In one particular case where there was a diversion and the part of the road that was blocked included a bus stop, passengers waited at the bus stop for a bus to appear when the bus had been diverted to follow a somewhat different route. Nobody bothered to make at least a notice at the bus stop telling people of this ‘diversion’.

This attitude has to change.

Otherwise, temporary traffic closures will become one of the most serious issues that irk the Maltese population. In spite of the millions of EU and Malta government funds spent to upgrade the road network, the ordinary citizen is still being treated shabbily when it comes to temporary road closures.

Orbán tenets

In a recent speech delivered in a region of Romania which has a large Hungarian community, Viktor Orbán, the Prime Minister of Hungary, spoke in harsh terms against immigration saying it should be called “population replacement or inundation.”

Giving voice to the belief underlying his nationalism, he opposed the mixing of races, saying: “Migration has split Europe in two”.

It is worth mentioning that in March 2021, Viktor Orbán’s Fidesz party quit the European People’s Party (EPP) group in the European Parliament after a vote that paved the way for it to be suspended or excluded from the group. Orbán responded quickly with a letter, making it clear that his party would not stick around for a vote to kick it out of the group and Fidesz resigned their membership in the EPP group

According to Orbán’s speech, “one half is a world where European and non-European peoples live together. These countries are no longer nations. They are nothing more than a conglomeration of peoples.” He added: “We are willing to mix with one another, but we do not want to become peoples of mixed race.”

While the far-right prime minister has long faced criticism from political opponents and civil society for fanning the flames of racism, homophobia, Islamophobia and anti-Semitism, his last speech was more explicitly racial than earlier remarks.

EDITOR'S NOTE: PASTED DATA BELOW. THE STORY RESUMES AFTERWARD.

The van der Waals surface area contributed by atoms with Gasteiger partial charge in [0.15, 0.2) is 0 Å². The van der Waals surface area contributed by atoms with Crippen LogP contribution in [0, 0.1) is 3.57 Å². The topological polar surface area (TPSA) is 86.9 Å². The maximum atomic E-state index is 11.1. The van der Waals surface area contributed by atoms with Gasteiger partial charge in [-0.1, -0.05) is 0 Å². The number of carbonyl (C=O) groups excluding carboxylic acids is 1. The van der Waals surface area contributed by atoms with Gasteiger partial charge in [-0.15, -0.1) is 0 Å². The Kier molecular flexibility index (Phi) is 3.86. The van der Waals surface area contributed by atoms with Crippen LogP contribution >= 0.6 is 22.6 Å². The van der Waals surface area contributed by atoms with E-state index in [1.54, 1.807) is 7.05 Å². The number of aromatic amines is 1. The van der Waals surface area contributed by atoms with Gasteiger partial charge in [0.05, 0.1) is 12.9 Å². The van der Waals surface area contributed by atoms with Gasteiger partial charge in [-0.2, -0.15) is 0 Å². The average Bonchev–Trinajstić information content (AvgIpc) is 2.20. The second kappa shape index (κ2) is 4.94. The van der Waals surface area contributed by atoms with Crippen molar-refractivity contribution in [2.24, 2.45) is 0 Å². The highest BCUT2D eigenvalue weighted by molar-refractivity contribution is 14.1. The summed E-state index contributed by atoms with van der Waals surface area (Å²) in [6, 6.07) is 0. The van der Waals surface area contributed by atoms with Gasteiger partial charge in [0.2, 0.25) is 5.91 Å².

That was too much for Orbán’s longtime adviser Zsuzsa Hegedus, who resigned and lambasted the prime minister for “a pure Nazi speech worthy of Goebbels.”

She said the speech could “please even the most bloodthirsty racists” and suggested he was “advocating an openly racist policy that is now unacceptable even for the Western European extreme right.”

While noting that she has long struggled with her role since the prime minister’s ‘illiberal turn’ – and even directly told Orbán about her concerns over an anti-LGBTQ+ law – his latest rhetoric, she said, still ‘surprised’ her.

This backlash from within the close ranks around Orbán was unexpected.

Resignations are uncommon in Orbán’s circles, and open dissent from allies is even more unusual.

Most state and private media in Hungary have been taken over by Orbán allies during his last 12 years in government and people loyal to him head up key institutions across the country in business, academia, media and even NGOs.

This system of patronage has given birth to an elite class of wealthy conservative cronies in Hungary – called ‘Orbán’s oligarchs’ by critics.